‘The Worlds Freshest’ DJ Fresh may be famous for his “Tonite Show” series that has seen him play host to musical guests ranging from Mistah F.A.B. to Raekwon to Freddie Gibbs, but “The Real World” is his recurring rendez-vous with Oakland’s J. Stalin. They entered the game practically together and have maintained their working relationship since then, whether on the three previous volumes of “The Real World,” or 2013’s “Miracle & Nightmare on 10th Street.” Like the latter, “The Real World Part 4” sums up to a double disc in the physical format.
Whenever a rapper has such a high rate of production, his material can be divided into categories. One of J. Stalin’s preferred topics is the female species. Curiously enough, all of these songs end up define-the-relationship deliberations as he ponders to what degree he would like to get involved with the woman in question. Fulfilling his carnal desires is often seemingly as far as he is willing to go, but just as often the length and depth of his explanations give away the romantic. Asking her, “You ever fucked on the roof of a skyscraper in the pouring down rain way out in Las Vegas?” is practically a marriage proposal.
It’s probably not, because in the same song he argues that the best way to avoid divorce is to avoid marriage, but it’s clear that Stalin’s love interests aren’t merely passing. “I keep it real with you cause I care,” he sums up his philosophy on “All Night,” a song about how even hustlers long to come home into the loving arms of a significant other after a hard day’s work. Or in rap terms, where bromance is perhaps better understood than romance: “We go together like peanut butter and jelly / If you was a nigga, we’d be Boosie and Webbie.”
Questionable comparisons aside (there’s… more), a number of Stalin’s girl songs are actually pretty good. And while they are never not sexually explicit, they play out like actual intimate moments instead of locker room boasts or drunk come-ons. The boyish, husky voice with its melodic twang works in his favor – as does the music. DJ Fresh typically seeks inspiration in the vaults of ’80s R&B and funk (sometimes more obviously, sometimes less), stirring up breezy vibes that are perfect to accompany trips in the summer months. From opener “Welcome to the Real World,” where Fresh samples from their earliest collabo, to “The Finer Things in Life,” a long overdue jack of one of Def Jam’s earliest ventures into R&B, “Part 4” makes for a highly relaxing listen. At times Stalin and his beats approach the comatose state of contemporary rap, but whenever producer Taylor Supreme is involved, the album really arrives in the modern world, apart from the fact that DJ Fresh again and again lives up to his name by delivering crisp, coolheaded beats that exude timelessness.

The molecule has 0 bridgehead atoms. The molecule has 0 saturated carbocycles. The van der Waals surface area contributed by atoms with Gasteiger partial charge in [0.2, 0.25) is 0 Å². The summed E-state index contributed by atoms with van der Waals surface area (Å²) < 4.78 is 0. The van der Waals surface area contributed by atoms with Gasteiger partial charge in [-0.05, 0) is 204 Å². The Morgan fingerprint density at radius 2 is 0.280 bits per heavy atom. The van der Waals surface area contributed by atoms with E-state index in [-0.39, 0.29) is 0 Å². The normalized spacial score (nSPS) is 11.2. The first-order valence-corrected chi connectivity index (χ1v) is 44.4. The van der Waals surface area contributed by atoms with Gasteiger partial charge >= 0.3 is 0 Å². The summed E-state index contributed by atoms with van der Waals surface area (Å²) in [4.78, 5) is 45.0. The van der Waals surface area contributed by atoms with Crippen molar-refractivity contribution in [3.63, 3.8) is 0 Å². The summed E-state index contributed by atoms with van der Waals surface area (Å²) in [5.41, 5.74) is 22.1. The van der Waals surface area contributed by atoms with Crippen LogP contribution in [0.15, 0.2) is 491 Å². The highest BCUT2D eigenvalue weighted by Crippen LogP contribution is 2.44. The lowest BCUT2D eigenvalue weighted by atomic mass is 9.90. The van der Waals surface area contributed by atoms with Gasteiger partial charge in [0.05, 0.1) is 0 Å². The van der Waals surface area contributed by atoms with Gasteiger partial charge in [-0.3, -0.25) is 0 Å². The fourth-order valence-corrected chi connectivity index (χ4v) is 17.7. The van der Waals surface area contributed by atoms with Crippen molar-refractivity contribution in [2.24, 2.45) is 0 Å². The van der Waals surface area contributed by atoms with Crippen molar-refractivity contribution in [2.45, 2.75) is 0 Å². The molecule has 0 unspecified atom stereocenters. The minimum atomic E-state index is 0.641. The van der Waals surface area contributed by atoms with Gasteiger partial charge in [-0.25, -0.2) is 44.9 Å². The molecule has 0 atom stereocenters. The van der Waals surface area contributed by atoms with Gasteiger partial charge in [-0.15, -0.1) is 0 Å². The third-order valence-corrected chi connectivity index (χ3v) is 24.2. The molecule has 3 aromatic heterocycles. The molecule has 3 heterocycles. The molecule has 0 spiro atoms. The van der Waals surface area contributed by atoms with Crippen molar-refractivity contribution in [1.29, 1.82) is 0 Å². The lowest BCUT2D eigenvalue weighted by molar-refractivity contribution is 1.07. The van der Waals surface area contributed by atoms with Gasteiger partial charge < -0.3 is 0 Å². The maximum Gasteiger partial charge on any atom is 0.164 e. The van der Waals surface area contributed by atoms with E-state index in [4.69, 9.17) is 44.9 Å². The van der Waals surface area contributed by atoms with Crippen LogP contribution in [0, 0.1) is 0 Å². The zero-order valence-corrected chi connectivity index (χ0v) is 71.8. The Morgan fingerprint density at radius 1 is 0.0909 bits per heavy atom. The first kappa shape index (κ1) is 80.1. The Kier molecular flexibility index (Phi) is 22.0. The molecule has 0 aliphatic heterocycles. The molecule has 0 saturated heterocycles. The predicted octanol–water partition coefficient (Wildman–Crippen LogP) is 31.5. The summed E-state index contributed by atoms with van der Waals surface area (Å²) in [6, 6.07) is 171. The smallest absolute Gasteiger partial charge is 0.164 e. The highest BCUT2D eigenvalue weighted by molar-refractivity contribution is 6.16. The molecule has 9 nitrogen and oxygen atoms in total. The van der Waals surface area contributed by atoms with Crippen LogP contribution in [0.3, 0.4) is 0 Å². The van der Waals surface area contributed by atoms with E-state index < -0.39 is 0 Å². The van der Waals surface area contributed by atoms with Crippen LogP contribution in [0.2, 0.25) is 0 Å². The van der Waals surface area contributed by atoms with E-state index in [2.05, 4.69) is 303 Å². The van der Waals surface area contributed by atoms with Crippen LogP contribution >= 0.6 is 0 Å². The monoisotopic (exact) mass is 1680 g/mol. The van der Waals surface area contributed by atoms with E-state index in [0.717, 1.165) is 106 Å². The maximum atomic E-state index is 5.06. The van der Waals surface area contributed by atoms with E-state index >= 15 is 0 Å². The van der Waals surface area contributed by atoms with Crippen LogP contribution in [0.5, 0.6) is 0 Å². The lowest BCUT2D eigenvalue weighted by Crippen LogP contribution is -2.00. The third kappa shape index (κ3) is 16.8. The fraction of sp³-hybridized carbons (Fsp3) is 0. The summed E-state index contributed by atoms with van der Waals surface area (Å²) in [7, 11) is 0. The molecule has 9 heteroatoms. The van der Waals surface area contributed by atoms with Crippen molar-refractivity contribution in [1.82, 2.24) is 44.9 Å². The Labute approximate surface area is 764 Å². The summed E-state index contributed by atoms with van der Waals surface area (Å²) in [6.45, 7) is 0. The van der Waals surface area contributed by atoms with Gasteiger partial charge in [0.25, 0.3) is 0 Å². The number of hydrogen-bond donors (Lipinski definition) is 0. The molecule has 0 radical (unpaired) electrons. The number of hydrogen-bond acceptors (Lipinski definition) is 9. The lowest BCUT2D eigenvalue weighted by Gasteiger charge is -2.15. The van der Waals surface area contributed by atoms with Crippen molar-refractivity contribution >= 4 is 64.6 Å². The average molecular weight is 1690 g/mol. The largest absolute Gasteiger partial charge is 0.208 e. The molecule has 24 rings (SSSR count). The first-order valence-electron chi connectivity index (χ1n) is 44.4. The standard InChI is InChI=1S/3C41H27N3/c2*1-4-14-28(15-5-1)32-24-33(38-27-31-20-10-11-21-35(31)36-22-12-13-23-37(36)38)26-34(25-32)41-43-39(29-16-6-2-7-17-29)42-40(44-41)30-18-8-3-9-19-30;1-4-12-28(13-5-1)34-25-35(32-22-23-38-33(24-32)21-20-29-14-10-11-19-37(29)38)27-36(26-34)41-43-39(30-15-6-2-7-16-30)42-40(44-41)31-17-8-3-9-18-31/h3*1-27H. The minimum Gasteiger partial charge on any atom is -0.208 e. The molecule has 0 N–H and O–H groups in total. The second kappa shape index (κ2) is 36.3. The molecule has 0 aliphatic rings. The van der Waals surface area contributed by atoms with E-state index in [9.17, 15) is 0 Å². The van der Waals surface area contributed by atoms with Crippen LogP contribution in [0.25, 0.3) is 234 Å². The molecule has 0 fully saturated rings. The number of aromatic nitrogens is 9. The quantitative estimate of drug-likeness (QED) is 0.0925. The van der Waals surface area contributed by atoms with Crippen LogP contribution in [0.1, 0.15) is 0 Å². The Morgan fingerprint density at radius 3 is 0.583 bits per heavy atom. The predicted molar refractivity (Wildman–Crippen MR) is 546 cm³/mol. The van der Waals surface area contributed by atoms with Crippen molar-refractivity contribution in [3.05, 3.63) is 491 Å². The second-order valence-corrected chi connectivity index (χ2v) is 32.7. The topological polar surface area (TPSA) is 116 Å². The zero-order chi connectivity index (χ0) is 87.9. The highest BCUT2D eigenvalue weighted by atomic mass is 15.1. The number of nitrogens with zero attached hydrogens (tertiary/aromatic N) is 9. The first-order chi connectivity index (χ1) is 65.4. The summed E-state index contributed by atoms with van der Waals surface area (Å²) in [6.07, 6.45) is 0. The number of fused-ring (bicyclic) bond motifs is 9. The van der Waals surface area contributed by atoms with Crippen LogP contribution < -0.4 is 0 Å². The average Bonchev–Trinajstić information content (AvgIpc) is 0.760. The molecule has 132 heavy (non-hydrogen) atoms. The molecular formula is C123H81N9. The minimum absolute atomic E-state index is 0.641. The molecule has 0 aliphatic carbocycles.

If a clear sound and airy arrangements are Fresh’s essentials, J. Stalin’s are an enthusiastic delivery and a vocal friendliness that make him instantly likeable. Occasionally the vocals capsize and suddenly sound nonchalant. At the end of the day, however, all involved give an inspired tuneful performance. The lyrics expectedly drag behind. J. Stalin is not the type of rapper to force his pen, he goes with his feelings and follows rap standards. Which doesn’t mean that he’s a airheaded rapper. When he talks (via Chuck Stanley) about wanting to show us “The Finer Things in Life,” he wants us to look beyond the horizon. Before a reinvigorated Yukmouth closes with a throwback pro-black verse, J. Stalin addresses the younger generation:
“It’s mo’ money to be made than what’s on the corner
You fuck around, be the governor of California
Finish high school, get your diploma
Take your ass to college, nigga, fuck the drama
You fuck around, boy, and be the next Obama
with mo’ followers than the Dalai Lama
Take care of your kids and respect your mama
Stay down and you get back up on your feet
Understand there’s more than the streets
Everybody ain’t made to sell D
You wanna be like you and not like me
And help me bring back 10th Street
Stop killing our community
All we need is some peace and some unity”
A veteran by now, in 2015 J. Stalin presents himself as a mature artist who speaks from experience, an experience that is often palpable. “The Real World Part 4” is one of those projects that merely lack the critical mass and a little bit of momentum to expand beyond their target audience. All it seems to need is a hit single – either one of their own, or somebody else’s in the same mold – to swing the odds in DJ Fresh & J. Stalin’s favor. That is to say, there’s quite some crossover potential here, but if they don’t tap into it sooner or later, they have both circumstances and their own incapability to blame. But while, as is common for releases of this length, quantity rules over quality, “Part 4” is definitely a plus in either man’s discography.